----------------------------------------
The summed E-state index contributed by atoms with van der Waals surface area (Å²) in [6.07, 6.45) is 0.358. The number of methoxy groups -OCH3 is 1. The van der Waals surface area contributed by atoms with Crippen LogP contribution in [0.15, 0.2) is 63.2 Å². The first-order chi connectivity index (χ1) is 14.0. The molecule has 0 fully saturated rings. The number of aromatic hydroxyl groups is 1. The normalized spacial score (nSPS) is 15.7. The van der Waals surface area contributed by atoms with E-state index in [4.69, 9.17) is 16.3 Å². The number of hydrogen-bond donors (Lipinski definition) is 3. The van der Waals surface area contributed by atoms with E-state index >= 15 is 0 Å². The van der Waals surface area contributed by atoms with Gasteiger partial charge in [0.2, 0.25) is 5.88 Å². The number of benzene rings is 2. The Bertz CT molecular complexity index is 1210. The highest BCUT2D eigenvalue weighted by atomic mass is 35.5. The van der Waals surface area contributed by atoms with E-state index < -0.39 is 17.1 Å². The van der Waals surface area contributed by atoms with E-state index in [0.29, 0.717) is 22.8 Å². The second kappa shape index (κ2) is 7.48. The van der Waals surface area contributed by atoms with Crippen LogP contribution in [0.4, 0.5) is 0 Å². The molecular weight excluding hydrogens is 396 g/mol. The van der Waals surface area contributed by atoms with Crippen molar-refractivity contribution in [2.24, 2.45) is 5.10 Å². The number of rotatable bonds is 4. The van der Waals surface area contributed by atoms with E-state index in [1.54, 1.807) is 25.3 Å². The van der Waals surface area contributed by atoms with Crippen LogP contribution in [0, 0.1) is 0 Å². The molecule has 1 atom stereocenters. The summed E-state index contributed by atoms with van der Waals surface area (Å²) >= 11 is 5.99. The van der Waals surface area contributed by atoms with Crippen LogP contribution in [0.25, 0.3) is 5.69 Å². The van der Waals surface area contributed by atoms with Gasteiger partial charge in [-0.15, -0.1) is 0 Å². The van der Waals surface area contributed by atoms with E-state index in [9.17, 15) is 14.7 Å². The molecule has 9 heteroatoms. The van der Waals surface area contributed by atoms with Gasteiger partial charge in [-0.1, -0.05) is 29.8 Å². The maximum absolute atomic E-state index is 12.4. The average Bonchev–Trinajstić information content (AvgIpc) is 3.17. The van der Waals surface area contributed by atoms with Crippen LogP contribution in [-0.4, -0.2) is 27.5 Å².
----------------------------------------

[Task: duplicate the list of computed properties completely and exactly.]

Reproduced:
The summed E-state index contributed by atoms with van der Waals surface area (Å²) in [6.07, 6.45) is 0.358. The number of methoxy groups -OCH3 is 1. The van der Waals surface area contributed by atoms with Crippen LogP contribution in [0.15, 0.2) is 63.2 Å². The first-order chi connectivity index (χ1) is 14.0. The molecule has 0 fully saturated rings. The number of aromatic hydroxyl groups is 1. The normalized spacial score (nSPS) is 15.7. The van der Waals surface area contributed by atoms with E-state index in [4.69, 9.17) is 16.3 Å². The number of hydrogen-bond donors (Lipinski definition) is 3. The van der Waals surface area contributed by atoms with E-state index >= 15 is 0 Å². The van der Waals surface area contributed by atoms with Gasteiger partial charge in [0.2, 0.25) is 5.88 Å². The number of benzene rings is 2. The Bertz CT molecular complexity index is 1210. The highest BCUT2D eigenvalue weighted by atomic mass is 35.5. The van der Waals surface area contributed by atoms with E-state index < -0.39 is 17.1 Å². The van der Waals surface area contributed by atoms with E-state index in [0.29, 0.717) is 22.8 Å². The second kappa shape index (κ2) is 7.48. The van der Waals surface area contributed by atoms with Crippen LogP contribution in [0.4, 0.5) is 0 Å². The molecular weight excluding hydrogens is 396 g/mol. The van der Waals surface area contributed by atoms with Crippen molar-refractivity contribution in [2.24, 2.45) is 5.10 Å². The number of rotatable bonds is 4. The van der Waals surface area contributed by atoms with E-state index in [1.54, 1.807) is 25.3 Å². The van der Waals surface area contributed by atoms with Crippen LogP contribution in [0, 0.1) is 0 Å². The molecule has 1 atom stereocenters. The summed E-state index contributed by atoms with van der Waals surface area (Å²) >= 11 is 5.99. The van der Waals surface area contributed by atoms with Crippen LogP contribution in [0.25, 0.3) is 5.69 Å². The van der Waals surface area contributed by atoms with Gasteiger partial charge in [-0.15, -0.1) is 0 Å². The van der Waals surface area contributed by atoms with E-state index in [9.17, 15) is 14.7 Å². The molecule has 9 heteroatoms. The van der Waals surface area contributed by atoms with Gasteiger partial charge in [-0.1, -0.05) is 29.8 Å². The maximum absolute atomic E-state index is 12.4. The average Bonchev–Trinajstić information content (AvgIpc) is 3.17. The van der Waals surface area contributed by atoms with Crippen LogP contribution in [-0.4, -0.2) is 27.5 Å².